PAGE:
TikTok Tanks Concerts, According to Artists: What’s Next?
November 9, 2022
“Kids these days just don’t get it” and this time it’s not your out-of-touch Grateful Dead loving parents saying it, it’s all live music loving folk. Concert goers and artists all around the country are in uproar about behavior in our post Covid-lockdown live music world. From artists becoming so frustrated with the crowd they walk off, to borderline violent behavior, concerts have changed and the industry is scratching its head.
In March of 2020, the live music world went silent with tours canceled across the board as venues were forced to close their doors for over a year. It would be hard to find a more suitable environment for a virus to spread than a venue packed with sweat-oozing shoulder-to-shoulder patrons.
Over 2020 we saw endless Zoom meetings, nightmarish Covid numbers, and absolutely no live music. Simultaneously, the world saw Tik Tok’s usage explode and the app’s rise to its famous or infamous throne. The result was a new culture and a platform credited for creating a new era of fashion, entertainment, and music consumption.
This new culture was raised in a vacuum, cultivated and refined in lonely highschooler bedrooms and basements all across the world. The platform was used by various communities which compounded their identities by sharing outfits, music, and art with like minded and similarly isolated people. The content, as eye catching as it is, lacks an essential ingredient to the growth of concert culture, people.
With older music fans having learned from those older than them, a whole generation of teenagers were left behind; creating an education gap and a bookend in US live music history. They were robbed of the subtle guiding hand of a million judgmental stares and belligerent concert goers showing them the ropes. This time, no “old heads” were around to demonstrate how to mosh safely, drink responsibly, and act in a way that allows all to enjoy themselves. The result is rude behavior that creates an unwelcoming environment not worthy of the almost holy feeling live shows provide.
Some may say the lack of generational guidance is not to blame, and they are correct, only because it is not solely to blame. Tik Tok has changed the way users view experiences in their lives and has distorted what concerts are at their root. By making the conversation around shows more into aesthetics rather than the enjoyment of music, Tik Tok users are consuming concerts as a product differently.
Rather than staying for the whole show, audience members wait until a band, even some of great notoriety, play their song famous on Tik Tok, and leave. Moments like this create massive walk-outs that are detrimental to the ambiance of a performance that venues work hard to create.
Fans saw this firsthand on Beach House’s tour this summer. When “Space Song”, Beach House’s mega hit off of their 2015 album Depression Cherry, concluded many audience members would walk out.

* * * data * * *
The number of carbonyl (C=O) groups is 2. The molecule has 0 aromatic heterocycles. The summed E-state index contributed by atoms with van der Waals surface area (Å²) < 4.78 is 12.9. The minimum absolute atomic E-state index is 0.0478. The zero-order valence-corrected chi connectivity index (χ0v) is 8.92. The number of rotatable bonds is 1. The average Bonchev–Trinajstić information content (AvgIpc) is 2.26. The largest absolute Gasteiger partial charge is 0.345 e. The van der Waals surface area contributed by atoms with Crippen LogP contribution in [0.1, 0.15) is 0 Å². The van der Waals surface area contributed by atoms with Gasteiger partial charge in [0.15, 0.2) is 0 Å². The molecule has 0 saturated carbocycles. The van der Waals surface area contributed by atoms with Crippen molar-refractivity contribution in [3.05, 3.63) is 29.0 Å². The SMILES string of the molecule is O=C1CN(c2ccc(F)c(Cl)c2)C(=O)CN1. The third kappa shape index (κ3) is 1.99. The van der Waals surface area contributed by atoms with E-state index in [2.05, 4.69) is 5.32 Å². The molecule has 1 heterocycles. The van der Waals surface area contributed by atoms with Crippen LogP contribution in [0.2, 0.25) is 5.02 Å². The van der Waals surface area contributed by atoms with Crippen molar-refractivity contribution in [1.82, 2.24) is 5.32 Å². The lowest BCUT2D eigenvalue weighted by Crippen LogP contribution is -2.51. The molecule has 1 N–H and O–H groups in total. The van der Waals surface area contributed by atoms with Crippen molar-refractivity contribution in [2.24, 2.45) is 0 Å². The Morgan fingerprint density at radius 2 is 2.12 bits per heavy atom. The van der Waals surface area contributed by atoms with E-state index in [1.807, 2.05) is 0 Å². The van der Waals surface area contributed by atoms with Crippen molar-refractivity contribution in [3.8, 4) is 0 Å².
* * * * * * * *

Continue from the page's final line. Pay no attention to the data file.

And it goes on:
Atmosphere ruining behavior has encroached into all aspects of concerts. During an October show, fans threw objects on stage eventually causing Steve Lacy to smash an audience member’s camera before having to walk off to recompose.
As if putting the safety of the performers in jeopardy was not enough, audiences gut the meaning from opening acts by sitting down on grody venue floors and bark over opening acts. The matter became so apparent that lead vocalist for Big Thief, Adrianne Lanker, made a rare public address on Instagram, asking for people to be more respectful to openers.
Fingers are pointed in all directions to wildly claim whose responsibility it is to fix this dire situation. Is the onus on the venue? The artists? Should we just tell those rascal teens to grow up? The truth is the responsibility falls on all who claim to be a part of the “experience creator” team.
Venues and promoters should get with the program and understand that because concerts are being consumed differently, we should carry them out differently too. Concerts and live music are part of a creative field where outside the box thinking is rewarded and situations like this present a plethora of new opportunities. Unique problems offer an opportunity for unique and creative solutions, yielding fresh and innovative results, especially in the world of performance. Solutions that could entice the attention of new concert goers and could even yield higher profits, with potential for pioneering a new generation of concert culture.
These shows are being played in massive venues with full time staff and individuals whose passion it is to enhance the experience of the concert goer. If the culture is taking such a massive dive then it is up to the creatives behind the audience experience to change it.
Those days feel far off from the way concerts are being played today, but if complaints from artists and fans keep up, someone will surely listen.